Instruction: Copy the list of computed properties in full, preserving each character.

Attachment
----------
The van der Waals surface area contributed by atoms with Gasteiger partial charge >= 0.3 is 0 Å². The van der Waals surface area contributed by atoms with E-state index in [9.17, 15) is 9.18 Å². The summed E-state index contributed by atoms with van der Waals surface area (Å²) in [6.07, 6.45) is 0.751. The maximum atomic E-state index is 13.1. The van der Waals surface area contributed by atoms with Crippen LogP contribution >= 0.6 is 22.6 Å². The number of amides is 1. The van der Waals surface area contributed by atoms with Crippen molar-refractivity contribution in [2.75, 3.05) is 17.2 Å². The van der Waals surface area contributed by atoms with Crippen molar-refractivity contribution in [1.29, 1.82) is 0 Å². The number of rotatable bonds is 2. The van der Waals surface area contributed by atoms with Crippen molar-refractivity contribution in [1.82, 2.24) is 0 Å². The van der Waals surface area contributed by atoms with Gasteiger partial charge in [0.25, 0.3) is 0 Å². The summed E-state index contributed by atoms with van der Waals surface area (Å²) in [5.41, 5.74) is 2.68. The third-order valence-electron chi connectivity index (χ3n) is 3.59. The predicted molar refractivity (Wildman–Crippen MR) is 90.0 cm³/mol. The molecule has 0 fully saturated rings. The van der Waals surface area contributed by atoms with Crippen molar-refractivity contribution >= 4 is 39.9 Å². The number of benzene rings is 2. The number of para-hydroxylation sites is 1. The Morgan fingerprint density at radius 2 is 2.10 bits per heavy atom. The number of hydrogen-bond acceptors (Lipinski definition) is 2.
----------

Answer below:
The van der Waals surface area contributed by atoms with Gasteiger partial charge >= 0.3 is 0 Å². The van der Waals surface area contributed by atoms with E-state index in [9.17, 15) is 9.18 Å². The summed E-state index contributed by atoms with van der Waals surface area (Å²) in [6.07, 6.45) is 0.751. The maximum atomic E-state index is 13.1. The van der Waals surface area contributed by atoms with Crippen LogP contribution >= 0.6 is 22.6 Å². The number of amides is 1. The van der Waals surface area contributed by atoms with Crippen molar-refractivity contribution in [2.75, 3.05) is 17.2 Å². The van der Waals surface area contributed by atoms with Crippen molar-refractivity contribution in [1.29, 1.82) is 0 Å². The number of rotatable bonds is 2. The van der Waals surface area contributed by atoms with Crippen molar-refractivity contribution in [1.82, 2.24) is 0 Å². The van der Waals surface area contributed by atoms with Gasteiger partial charge in [0.25, 0.3) is 0 Å². The summed E-state index contributed by atoms with van der Waals surface area (Å²) in [5.41, 5.74) is 2.68. The third-order valence-electron chi connectivity index (χ3n) is 3.59. The predicted molar refractivity (Wildman–Crippen MR) is 90.0 cm³/mol. The molecule has 0 fully saturated rings. The van der Waals surface area contributed by atoms with Crippen molar-refractivity contribution >= 4 is 39.9 Å². The number of benzene rings is 2. The number of para-hydroxylation sites is 1. The Morgan fingerprint density at radius 2 is 2.10 bits per heavy atom. The number of hydrogen-bond acceptors (Lipinski definition) is 2.